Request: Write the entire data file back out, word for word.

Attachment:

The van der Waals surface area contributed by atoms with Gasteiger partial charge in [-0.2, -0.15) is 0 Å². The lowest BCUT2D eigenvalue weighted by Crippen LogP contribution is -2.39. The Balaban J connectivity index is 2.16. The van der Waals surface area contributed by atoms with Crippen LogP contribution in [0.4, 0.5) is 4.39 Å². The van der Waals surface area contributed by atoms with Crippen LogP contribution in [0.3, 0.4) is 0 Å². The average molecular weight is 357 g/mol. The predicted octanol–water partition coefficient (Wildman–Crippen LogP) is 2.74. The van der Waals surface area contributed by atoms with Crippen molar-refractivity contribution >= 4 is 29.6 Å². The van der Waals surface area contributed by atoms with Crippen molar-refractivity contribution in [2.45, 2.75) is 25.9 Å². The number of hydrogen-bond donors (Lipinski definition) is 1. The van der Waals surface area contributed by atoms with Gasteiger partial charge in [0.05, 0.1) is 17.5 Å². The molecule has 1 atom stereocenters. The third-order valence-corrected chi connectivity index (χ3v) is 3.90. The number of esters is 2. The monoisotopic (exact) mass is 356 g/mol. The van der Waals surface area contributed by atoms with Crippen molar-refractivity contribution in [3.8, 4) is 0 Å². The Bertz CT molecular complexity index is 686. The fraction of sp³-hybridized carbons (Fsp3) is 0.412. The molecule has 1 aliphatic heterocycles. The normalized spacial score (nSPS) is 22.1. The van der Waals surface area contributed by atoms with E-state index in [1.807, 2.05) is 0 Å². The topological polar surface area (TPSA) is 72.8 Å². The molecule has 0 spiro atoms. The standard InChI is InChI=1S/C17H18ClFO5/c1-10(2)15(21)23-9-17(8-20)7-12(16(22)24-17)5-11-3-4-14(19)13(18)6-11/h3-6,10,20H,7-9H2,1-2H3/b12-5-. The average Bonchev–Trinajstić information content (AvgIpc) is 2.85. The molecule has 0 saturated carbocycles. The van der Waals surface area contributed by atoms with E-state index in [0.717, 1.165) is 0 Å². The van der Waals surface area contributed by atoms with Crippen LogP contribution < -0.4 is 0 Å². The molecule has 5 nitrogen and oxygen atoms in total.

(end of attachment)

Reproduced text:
The van der Waals surface area contributed by atoms with Gasteiger partial charge in [-0.2, -0.15) is 0 Å². The lowest BCUT2D eigenvalue weighted by Crippen LogP contribution is -2.39. The Balaban J connectivity index is 2.16. The van der Waals surface area contributed by atoms with Crippen LogP contribution in [0.4, 0.5) is 4.39 Å². The van der Waals surface area contributed by atoms with Crippen LogP contribution in [0.3, 0.4) is 0 Å². The average molecular weight is 357 g/mol. The predicted octanol–water partition coefficient (Wildman–Crippen LogP) is 2.74. The van der Waals surface area contributed by atoms with Crippen molar-refractivity contribution >= 4 is 29.6 Å². The van der Waals surface area contributed by atoms with Crippen molar-refractivity contribution in [2.45, 2.75) is 25.9 Å². The number of hydrogen-bond donors (Lipinski definition) is 1. The van der Waals surface area contributed by atoms with Gasteiger partial charge in [0.05, 0.1) is 17.5 Å². The molecule has 1 atom stereocenters. The third-order valence-corrected chi connectivity index (χ3v) is 3.90. The number of esters is 2. The monoisotopic (exact) mass is 356 g/mol. The van der Waals surface area contributed by atoms with Crippen molar-refractivity contribution in [3.8, 4) is 0 Å². The Bertz CT molecular complexity index is 686. The fraction of sp³-hybridized carbons (Fsp3) is 0.412. The molecule has 1 aliphatic heterocycles. The normalized spacial score (nSPS) is 22.1. The van der Waals surface area contributed by atoms with E-state index in [1.807, 2.05) is 0 Å². The topological polar surface area (TPSA) is 72.8 Å². The molecule has 0 spiro atoms. The standard InChI is InChI=1S/C17H18ClFO5/c1-10(2)15(21)23-9-17(8-20)7-12(16(22)24-17)5-11-3-4-14(19)13(18)6-11/h3-6,10,20H,7-9H2,1-2H3/b12-5-. The average Bonchev–Trinajstić information content (AvgIpc) is 2.85. The molecule has 0 saturated carbocycles. The van der Waals surface area contributed by atoms with E-state index in [0.717, 1.165) is 0 Å². The van der Waals surface area contributed by atoms with Crippen LogP contribution < -0.4 is 0 Å². The molecule has 5 nitrogen and oxygen atoms in total.